Shosan’s Five Points in Buddhist Practice

Suzuki Shosan, the samurai who became a zen monk in the 1600s in Japan, said that there were five points in Buddhist practice.

He listed five reasons why we should engage in the Dharma. I think these five points are relevant for us today.

Shosan’s Five Points for Buddhist Practice:

1) Usefulness in society

2) Upholding the precepts

3) Separating the self from personal views and experiencing oneness.

4) Freeing the mind from attachment to objects

5) Destruction of evil passions.

I’ll examine these one at a time.

Usefulness in society

Conquering your delusions and transforming yourself helps everyone. If we demonstrate that delusions can be overcome then we are setting an example for others. Not only that, but as we strengthen our compassion, we are helping others and trying to build a more compassionate society.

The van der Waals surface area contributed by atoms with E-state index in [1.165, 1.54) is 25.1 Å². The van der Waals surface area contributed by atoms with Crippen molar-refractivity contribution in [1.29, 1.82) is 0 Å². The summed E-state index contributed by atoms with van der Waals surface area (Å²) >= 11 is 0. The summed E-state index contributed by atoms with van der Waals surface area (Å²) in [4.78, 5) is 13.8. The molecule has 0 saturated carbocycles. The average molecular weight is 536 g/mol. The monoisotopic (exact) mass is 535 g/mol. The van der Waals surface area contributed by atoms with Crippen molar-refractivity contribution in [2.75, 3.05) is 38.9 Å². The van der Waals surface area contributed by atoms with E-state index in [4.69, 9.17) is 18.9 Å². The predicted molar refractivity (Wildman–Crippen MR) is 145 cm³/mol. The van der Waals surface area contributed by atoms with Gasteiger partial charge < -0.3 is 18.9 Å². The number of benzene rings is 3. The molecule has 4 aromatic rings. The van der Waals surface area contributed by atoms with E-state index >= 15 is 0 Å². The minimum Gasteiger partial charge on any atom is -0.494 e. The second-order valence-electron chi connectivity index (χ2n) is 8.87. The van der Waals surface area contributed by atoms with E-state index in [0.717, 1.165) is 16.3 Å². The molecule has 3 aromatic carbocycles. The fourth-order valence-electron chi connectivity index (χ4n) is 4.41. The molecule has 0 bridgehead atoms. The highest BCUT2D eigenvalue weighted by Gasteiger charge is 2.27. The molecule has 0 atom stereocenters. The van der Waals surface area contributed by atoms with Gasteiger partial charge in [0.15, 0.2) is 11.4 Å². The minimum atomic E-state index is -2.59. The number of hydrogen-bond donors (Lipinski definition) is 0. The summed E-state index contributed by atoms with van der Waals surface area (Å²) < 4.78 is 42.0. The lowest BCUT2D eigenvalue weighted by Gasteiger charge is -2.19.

Upholding the Precepts

The precepts help us control any tendency to twist and distort the teachings. The mind naturally becomes virtuous through Buddhist practice if we follow the precepts and try to live a morally upstanding life.

Separating the self from personal views and experiencing oneness.

That seems like a short sentence, but there’s a lot of meaning in it. What is separating ourselves from personal views? Personal views are the labels we put on the world and especially on ourselves.

As soon as I label myself as a certain political party, for example, I’m putting myself into a rigid paradigm that doesn’t reflect reality. That’s why people get so attached to such things and they let their common sense go. It often happens that a relationship ends and someone thinks, “What am I if I’m not a boyfriend/girlfriend/wife/husband?” because we create labels and then we attach to them. Whatever small views we have are minor when compared to the actual reality of things. Our whole perception consists of labeling things and putting them into categories because that’s how our brains are wired.